India can handle a simultaneous two-front war if push comes to shove despite depleted air combat power due to huge delays in induction of new fighters, said the IAF chief on Thursday.
In the backdrop of Pakistan keeping the western front on the boil and China not reducing force-levels on the eastern one after the troop disengagement from the Doklam stand-off.
Tackling Pakistan alone is not a problem at all, asserted Air Chief Marshal B S Dhanoa. Asked about Pakistan often brandishing its tactical nuclear weapons as an effective counter to India’s conventional military superiority and the “Cold Start” strategy, he said “IAF has the capability to locate, fix and strike targets across the border.”
The IAF chief also pointed to India’s stated nuclear doctrine that clearly holds that an adversary’s first strike — by a strategic or even a smaller tactical nuclear weapon — will invite massive retaliatory strikes designed to inflict unacceptable damage.
IAF also has “adequate capability” to handle China’s numerically-superior air force. “It is not what they have but what they can project against us…what they can bring to Tibet,” said Dhanoa, speaking in the run-up to the IAF Day on October 8.
In the event of a conflict, China can deploy over 20 fighter squadrons from its eight airbases in Tibet and other airfields to their north, but the weapon and fuel-carrying capacity of their jets will be quite limited due to the high-altitude and rarefied air there. Fully-loaded Indian Sukhoi-30MKIs, taking off from bases like Tezpur, Chabua and Hasimara, in turn, can strike high-value targets deep inside China.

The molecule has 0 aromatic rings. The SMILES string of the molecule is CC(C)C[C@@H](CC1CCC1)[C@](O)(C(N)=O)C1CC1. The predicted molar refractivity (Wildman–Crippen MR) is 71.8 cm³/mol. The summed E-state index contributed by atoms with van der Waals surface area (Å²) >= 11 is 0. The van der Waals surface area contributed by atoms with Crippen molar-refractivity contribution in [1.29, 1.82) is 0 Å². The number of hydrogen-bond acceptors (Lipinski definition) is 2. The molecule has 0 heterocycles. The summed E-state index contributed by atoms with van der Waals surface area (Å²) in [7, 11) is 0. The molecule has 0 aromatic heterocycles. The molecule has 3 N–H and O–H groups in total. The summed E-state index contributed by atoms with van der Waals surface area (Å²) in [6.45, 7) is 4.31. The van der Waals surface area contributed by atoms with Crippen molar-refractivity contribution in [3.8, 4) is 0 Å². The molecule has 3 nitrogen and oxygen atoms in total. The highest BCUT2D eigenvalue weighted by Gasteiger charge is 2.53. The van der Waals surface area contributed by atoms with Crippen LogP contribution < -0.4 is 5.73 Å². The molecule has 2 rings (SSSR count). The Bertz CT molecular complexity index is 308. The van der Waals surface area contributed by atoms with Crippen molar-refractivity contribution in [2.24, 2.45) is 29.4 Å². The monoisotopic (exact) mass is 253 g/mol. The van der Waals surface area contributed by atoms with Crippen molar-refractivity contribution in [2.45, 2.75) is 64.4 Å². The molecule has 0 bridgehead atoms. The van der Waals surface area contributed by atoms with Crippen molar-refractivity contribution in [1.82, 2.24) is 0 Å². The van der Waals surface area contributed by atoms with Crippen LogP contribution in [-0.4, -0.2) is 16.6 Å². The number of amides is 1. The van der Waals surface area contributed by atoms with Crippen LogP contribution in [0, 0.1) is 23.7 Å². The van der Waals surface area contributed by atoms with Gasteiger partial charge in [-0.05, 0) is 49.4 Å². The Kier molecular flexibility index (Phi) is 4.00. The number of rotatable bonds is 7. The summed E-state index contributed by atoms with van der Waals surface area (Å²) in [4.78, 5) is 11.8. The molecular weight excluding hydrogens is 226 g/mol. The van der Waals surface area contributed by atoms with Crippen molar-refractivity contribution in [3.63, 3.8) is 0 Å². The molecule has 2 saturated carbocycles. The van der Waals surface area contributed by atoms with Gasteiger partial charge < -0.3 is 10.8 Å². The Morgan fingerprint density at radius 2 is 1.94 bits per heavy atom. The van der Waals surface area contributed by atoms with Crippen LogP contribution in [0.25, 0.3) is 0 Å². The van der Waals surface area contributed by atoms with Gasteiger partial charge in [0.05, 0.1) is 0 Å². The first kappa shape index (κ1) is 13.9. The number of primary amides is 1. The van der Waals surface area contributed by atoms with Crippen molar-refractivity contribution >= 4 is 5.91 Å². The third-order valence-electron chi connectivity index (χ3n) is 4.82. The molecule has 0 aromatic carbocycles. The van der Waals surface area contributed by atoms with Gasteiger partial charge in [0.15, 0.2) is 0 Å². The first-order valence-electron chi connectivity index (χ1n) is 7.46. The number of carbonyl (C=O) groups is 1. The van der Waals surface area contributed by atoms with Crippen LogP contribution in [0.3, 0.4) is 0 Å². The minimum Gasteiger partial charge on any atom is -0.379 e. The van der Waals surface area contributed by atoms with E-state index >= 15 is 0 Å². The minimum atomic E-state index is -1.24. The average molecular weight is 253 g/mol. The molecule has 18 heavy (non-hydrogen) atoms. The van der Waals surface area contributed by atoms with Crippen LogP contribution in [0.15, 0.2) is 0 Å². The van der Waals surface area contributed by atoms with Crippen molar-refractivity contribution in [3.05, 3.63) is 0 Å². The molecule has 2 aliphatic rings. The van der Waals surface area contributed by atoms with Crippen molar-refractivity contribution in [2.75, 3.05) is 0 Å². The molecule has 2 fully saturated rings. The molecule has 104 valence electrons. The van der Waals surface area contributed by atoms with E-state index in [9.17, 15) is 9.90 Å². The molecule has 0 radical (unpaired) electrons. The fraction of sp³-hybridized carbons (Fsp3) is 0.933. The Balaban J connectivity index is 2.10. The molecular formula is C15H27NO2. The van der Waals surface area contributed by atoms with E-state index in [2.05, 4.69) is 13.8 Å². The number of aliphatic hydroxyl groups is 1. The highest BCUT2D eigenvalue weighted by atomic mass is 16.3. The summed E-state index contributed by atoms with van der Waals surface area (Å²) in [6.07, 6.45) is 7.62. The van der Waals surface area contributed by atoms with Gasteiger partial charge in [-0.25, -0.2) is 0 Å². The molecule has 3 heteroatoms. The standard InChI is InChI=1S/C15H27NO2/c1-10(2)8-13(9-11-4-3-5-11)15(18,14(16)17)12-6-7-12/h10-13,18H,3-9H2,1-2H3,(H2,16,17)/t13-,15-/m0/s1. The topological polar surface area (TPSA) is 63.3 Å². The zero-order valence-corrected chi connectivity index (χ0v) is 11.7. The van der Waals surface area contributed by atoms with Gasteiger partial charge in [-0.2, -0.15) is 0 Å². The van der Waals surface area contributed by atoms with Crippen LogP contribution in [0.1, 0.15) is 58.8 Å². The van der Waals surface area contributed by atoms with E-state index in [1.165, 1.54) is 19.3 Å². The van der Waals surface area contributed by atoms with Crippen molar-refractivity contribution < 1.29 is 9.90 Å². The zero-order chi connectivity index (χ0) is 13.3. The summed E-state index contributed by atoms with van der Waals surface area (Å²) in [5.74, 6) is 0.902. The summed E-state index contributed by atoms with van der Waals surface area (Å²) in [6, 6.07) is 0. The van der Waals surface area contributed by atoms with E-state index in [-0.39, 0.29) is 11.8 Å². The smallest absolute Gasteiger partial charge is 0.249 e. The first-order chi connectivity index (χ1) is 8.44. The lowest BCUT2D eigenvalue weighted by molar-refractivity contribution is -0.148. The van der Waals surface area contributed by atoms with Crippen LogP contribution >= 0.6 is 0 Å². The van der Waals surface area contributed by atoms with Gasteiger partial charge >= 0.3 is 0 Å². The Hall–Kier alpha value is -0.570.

The IAF chief said China had not reduced its military forces in the Chumbi Valley region, at the Sikkim-Bhutan-Tibet tri-junction, after the rival troops disengaged from the eyeball-to-eyeball confrontation at Doklam on August 28. “But I expect them to withdraw as their exercises end and winter approaches,” he said, adding that “a peaceful and mature” resolution would be in the interest of the two major countries.
The IAF, of course, continues to make do with just 33 fighter squadrons despite the collusive threat from China and Pakistan. “Yes, we need a strength of 42 squadrons to carry out full-spectrum operations in a two-front scenario. But it does not mean we are not capable of fighting a two-front (war) as we speak. We have a Plan B in place,” said Dhanoa.
“The possibility of a two-front war in the current geopolitical situation is low….But intentions (of enemies) can change overnight,” he said, adding that IAF will achieve its authorized strength of 42 fighter squadrons only by 2032.